With the pandemic putting toys and other holiday gifts in short supply this year, you might want to consider some living alternatives for those on your gift list.
The most obvious holiday plant is the poinsettia. Brought to this country in the 1800s by Joel Poinsett from Mexico, it has become the plant most associated with the holiday season. Poinsettias come in a variety of colors and combinations – even spotted and speckled ones. Poinsettias like bright light and warm temperatures. Water thoroughly when dry but don’t overwater as this will rot the roots of the plant.
Christmas cactus are another good choice. Actually, unless you have a true, old fashioned Christmas cactus which will only be red, most cactus in this family are more of a holiday cactus, which means it may bloom anytime from Halloween through spring. How to tell the difference? True Christmas cactus have rounded edges on their stems, while holiday cactus will have serrated looking edges. Keep these in a bright and cool place to make the blooms last. If they form buds and then the buds drop, they need more light. These plants will sometimes rebloom during the year if they are stressed from being too dry or cold, so if you have one that is blooming at other times, this is most likely the problem.
Cyclamen have been gaining in popularity in recent years and for good reason. These plants come in a range of colors and sometimes have a light scent. The newer and more interesting varieties are frilly on the edges or have interesting color combinations. They come in a full size plant that is usually available in a 6-inch pot or a miniature, usually sold in a 4-inch pot. Be careful on your watering with this plant – you don’t want to rot their corm, similar to a bulb, from which the plant grows. Water from the bottom if possible, watering from the top only every fourth or fifth time. Cyclamen like full sun, but cool temps and will tolerate temperatures down to 45 to 50 degrees.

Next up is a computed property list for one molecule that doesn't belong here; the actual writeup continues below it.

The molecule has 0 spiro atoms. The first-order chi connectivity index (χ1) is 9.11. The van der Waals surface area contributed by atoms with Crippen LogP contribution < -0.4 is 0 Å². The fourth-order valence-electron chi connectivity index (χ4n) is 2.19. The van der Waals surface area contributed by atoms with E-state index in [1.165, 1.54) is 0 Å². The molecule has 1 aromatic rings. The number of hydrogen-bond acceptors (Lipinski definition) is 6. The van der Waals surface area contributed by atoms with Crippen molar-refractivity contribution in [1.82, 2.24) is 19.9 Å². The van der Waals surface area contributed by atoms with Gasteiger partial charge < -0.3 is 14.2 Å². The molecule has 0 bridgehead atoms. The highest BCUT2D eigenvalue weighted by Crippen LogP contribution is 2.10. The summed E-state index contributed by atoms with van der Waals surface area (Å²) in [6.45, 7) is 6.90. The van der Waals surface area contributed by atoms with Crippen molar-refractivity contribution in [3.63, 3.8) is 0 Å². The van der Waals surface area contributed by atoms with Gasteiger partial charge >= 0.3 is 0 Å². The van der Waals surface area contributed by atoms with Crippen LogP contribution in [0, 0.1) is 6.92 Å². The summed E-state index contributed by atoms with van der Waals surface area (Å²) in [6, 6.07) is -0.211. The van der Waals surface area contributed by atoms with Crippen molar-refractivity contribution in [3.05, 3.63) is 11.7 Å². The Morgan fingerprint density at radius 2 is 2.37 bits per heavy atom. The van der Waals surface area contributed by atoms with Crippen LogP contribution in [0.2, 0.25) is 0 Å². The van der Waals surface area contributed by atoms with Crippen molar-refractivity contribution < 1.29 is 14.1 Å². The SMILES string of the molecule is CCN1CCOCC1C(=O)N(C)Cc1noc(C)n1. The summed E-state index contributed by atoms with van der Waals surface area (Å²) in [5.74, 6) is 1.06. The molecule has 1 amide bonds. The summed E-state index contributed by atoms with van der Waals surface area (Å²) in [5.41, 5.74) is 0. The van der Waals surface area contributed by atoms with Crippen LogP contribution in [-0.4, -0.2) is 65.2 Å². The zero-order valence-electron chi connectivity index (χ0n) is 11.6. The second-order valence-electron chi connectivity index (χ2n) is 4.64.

If something spectacular is what you’re after, consider an amaryllis. If you aren’t familiar with these, they are huge, beautiful, showy flowers that come from a bulb. The bulbs can be bought singly or in kits that are widely available. Depending on the variety, whether it is African or South American, it will take four to eight weeks to bloom, so if you want to have one already blooming at Christmas time for a gift, you’ll need to get it started now. Amaryllis can be forced in either soil or water and special vases are available for just that purpose.
Another traditional holiday favorite that are easily forced are paperwhites. These bulbs are for forcing indoors only and bloom in three to six weeks. Paperwhites are very fragrant, and a few will scent an entire room. Force in either a pan of gravel or water, place in full sun and you’ll find them remarkably easy to grow.
If you have shut-ins or elderly on your list, consider a wreath for them.This can be purchased and given at this time of year so that it can be enjoyed throughout the holiday season. Have your local garden center treat it with an anti-desiccant to help it retain moisture, and it should stay healthy and green throughout the season. Another great gift for the elderly are bird feeders and seed for a winter filled with bird watching.
With so many of the traditional gifts in short supply and the shipping issues everyone is facing this season, it may be the perfect year to switch to a living gift instead that will not only be bright and blooming through the holidays, but will last well into the new year too.
Gail Vanik can be reached at 970-565-8274 or by email at firstname.lastname@example.org.